Types of Stretches
Most people are surprised to learn that there are multiple types of stretches.
The two most common types of stretches are static and dynamic stretching. These two types of stretches provide the simplest, safest route to flexibility for most people.
Static stretching is what most think about when stretching.
Static stretching is when you hold a position that stretches a muscle or group of muscles for a given period of time.
Static stretches can be active or passive, though passive stretches are by far the most common.
Contrary to popular belief, you should not perform static stretching before exercise.
Dynamic stretches involve movement.
Dynamic stretching is when you take specific muscles and joints through their normal range of motion, from one position to another, to loosen up the joints and stretch the muscles.
The action is smooth and controlled and often mimics a sports motion, such as a golf swing or arm swings.
While static stretches should not be performed before exercising, dynamic stretches are beneficial and help warm up the body.
Many people try to go deeper into a stretch by adopting a stretch position, then bouncing extend muscle length and range of motion.
Stretches like these are called ballistic stretches.
It works by triggering the stretch reflex: resistance prompted by specialized nerves, forcing a lengthening muscle to contract.
Ballistic stretching is great for athletes, who must perform quick, powerful actions.
However, ballistic stretches go beyond an individual’s normal range of motion and can injure muscles if not done correctly.
For this reason I do not recommend this type of stretching for most people.
Active Isolated Stretching
Active isolated stretching is usually performed in reps and sets, just as strength exercises.
With active isolated stretching, instead of holding a stretch for 30 to 60 seconds, you hold it for only two seconds, slowly release it, and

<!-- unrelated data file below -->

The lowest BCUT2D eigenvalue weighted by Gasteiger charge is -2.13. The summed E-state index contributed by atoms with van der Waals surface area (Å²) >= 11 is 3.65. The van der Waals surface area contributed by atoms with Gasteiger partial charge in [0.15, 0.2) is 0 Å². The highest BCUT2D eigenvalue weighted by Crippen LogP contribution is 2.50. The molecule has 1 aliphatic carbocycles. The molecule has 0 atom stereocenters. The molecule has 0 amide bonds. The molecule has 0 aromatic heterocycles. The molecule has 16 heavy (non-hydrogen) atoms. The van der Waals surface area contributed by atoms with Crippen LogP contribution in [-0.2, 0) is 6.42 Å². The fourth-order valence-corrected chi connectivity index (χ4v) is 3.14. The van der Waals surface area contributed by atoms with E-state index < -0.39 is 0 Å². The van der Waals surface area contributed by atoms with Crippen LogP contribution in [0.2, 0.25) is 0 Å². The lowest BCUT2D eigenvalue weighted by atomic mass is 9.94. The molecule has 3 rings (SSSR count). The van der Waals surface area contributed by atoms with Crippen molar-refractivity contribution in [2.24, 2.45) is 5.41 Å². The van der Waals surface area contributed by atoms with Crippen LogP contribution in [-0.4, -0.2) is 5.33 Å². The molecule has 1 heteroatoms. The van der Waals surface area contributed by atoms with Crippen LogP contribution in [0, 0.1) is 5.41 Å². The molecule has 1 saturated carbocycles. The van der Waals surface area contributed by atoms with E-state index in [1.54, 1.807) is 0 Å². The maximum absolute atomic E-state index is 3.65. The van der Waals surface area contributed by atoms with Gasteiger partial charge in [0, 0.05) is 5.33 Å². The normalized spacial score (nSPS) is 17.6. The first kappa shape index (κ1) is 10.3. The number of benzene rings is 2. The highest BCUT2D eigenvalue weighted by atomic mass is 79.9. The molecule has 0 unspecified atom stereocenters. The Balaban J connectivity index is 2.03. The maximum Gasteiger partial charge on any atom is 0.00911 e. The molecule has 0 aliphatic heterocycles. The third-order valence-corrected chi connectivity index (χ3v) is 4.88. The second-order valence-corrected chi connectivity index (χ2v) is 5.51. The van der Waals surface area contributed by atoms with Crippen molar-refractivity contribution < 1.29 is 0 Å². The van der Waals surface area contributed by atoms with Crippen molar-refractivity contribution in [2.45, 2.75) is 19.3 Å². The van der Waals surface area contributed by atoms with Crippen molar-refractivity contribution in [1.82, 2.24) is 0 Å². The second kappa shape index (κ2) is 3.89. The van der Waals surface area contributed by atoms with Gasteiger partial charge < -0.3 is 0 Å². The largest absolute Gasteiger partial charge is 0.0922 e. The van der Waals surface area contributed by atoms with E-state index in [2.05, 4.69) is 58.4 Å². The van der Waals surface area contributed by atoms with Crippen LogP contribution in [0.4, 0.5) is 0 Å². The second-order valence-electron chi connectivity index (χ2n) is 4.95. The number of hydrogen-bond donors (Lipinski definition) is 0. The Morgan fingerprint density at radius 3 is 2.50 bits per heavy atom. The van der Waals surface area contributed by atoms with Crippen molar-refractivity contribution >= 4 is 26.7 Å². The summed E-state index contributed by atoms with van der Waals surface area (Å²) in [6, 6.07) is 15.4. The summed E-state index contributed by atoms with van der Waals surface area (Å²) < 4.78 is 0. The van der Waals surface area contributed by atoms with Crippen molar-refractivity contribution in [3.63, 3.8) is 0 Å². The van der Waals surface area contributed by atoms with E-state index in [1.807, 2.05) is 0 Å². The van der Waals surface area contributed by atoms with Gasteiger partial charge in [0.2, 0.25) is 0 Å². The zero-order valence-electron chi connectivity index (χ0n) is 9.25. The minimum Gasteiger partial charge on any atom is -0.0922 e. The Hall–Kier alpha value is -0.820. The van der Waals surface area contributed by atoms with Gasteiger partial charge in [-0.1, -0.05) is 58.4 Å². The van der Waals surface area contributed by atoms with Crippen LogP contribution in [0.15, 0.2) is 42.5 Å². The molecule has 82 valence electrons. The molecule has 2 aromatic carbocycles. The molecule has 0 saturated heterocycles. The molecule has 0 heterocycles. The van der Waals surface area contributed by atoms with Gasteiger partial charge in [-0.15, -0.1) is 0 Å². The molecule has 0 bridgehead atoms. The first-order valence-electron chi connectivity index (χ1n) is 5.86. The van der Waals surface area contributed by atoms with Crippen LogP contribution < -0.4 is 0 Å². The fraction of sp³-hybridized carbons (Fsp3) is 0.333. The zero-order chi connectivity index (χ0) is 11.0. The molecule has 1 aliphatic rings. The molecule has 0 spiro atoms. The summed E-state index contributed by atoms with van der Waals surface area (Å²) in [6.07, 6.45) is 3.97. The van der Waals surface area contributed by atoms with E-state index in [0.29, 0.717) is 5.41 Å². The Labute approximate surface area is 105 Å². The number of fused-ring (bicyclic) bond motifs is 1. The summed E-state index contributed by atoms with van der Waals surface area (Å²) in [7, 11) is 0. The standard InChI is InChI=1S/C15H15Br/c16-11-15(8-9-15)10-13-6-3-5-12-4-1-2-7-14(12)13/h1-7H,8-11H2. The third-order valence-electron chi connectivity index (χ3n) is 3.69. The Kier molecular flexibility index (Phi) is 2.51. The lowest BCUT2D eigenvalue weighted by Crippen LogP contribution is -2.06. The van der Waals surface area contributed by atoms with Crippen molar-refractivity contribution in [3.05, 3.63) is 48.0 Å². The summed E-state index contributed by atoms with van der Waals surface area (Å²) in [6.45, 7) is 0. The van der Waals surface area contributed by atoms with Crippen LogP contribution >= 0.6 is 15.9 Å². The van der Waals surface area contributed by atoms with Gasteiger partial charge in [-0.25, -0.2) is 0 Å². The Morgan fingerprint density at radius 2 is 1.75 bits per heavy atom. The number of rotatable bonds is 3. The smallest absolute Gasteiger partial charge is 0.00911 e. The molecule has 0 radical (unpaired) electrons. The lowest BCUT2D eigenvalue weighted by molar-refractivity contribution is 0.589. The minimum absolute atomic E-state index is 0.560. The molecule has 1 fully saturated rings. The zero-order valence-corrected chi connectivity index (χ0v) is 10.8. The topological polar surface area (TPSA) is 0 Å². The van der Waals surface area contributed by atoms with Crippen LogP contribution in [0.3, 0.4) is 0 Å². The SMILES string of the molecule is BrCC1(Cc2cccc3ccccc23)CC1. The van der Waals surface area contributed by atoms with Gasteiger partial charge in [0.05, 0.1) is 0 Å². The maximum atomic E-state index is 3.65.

repeat several times.
The idea is that each time you resume the stretch you are able to stretch a little farther than the time before.
Proprioceptive Neuromuscular Facilitation
Proprioceptive neuromuscular facilitation, or PNF, is favored by some exercise and rehabilitation experts, who believe it enhances range of motion more than other approaches to stretching.
But unlike static stretches, which can be done safely by anyone, PNF is best done with a partner and requires advanced training.
PNF takes a two-step approach. It starts with isometric contraction of the muscle that opposes the one you want to stretch. (To do an isometric contraction, you press against an immovable object, like a partner, so that the muscle activates without lengthening or shortening.)
Then you follow with a passive static stretch of the target muscle, usually applied by a partner who focuses on moving a joint through its range of motion.
Because PNF stretches are generally done with a partner and require expertise to perform safely, we recommend that anyone interested in learning these stretches should work one-on-one with an experienced trainer or physical therapist.
While not technically a type of stretching, foam rolling may be another way to improve flexibility by loosening up fascia, the thin sheath of tissue surrounding each of your muscles.
Foam rolling is a form of selfmyofascial release (SMR), in which you loosen fascia by rolling parts of your body over a cylindrical piece of high-density foam. (Tennis or lacrosse balls can also be used for this purpose.)